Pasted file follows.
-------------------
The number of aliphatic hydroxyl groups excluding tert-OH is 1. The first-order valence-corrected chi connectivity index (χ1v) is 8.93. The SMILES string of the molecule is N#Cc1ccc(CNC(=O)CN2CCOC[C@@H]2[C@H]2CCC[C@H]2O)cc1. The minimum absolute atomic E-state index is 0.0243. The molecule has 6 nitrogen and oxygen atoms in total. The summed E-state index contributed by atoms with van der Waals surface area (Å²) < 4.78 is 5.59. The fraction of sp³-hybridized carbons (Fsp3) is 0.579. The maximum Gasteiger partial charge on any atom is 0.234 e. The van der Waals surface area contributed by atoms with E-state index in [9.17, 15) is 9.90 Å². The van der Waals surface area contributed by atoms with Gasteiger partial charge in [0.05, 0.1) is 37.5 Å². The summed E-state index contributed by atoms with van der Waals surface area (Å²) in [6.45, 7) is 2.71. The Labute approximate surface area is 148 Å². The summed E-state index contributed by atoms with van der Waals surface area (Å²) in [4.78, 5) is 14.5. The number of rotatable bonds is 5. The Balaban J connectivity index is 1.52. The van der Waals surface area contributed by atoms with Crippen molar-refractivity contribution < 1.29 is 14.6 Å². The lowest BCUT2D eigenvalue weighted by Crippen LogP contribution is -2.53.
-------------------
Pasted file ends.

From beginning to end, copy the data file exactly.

The number of aliphatic hydroxyl groups excluding tert-OH is 1. The first-order valence-corrected chi connectivity index (χ1v) is 8.93. The SMILES string of the molecule is N#Cc1ccc(CNC(=O)CN2CCOC[C@@H]2[C@H]2CCC[C@H]2O)cc1. The minimum absolute atomic E-state index is 0.0243. The molecule has 6 nitrogen and oxygen atoms in total. The summed E-state index contributed by atoms with van der Waals surface area (Å²) < 4.78 is 5.59. The fraction of sp³-hybridized carbons (Fsp3) is 0.579. The maximum Gasteiger partial charge on any atom is 0.234 e. The van der Waals surface area contributed by atoms with E-state index in [9.17, 15) is 9.90 Å². The van der Waals surface area contributed by atoms with Gasteiger partial charge in [0.05, 0.1) is 37.5 Å². The summed E-state index contributed by atoms with van der Waals surface area (Å²) in [6.45, 7) is 2.71. The Labute approximate surface area is 148 Å². The summed E-state index contributed by atoms with van der Waals surface area (Å²) in [4.78, 5) is 14.5. The number of rotatable bonds is 5. The Balaban J connectivity index is 1.52. The van der Waals surface area contributed by atoms with Crippen molar-refractivity contribution < 1.29 is 14.6 Å². The lowest BCUT2D eigenvalue weighted by Crippen LogP contribution is -2.53.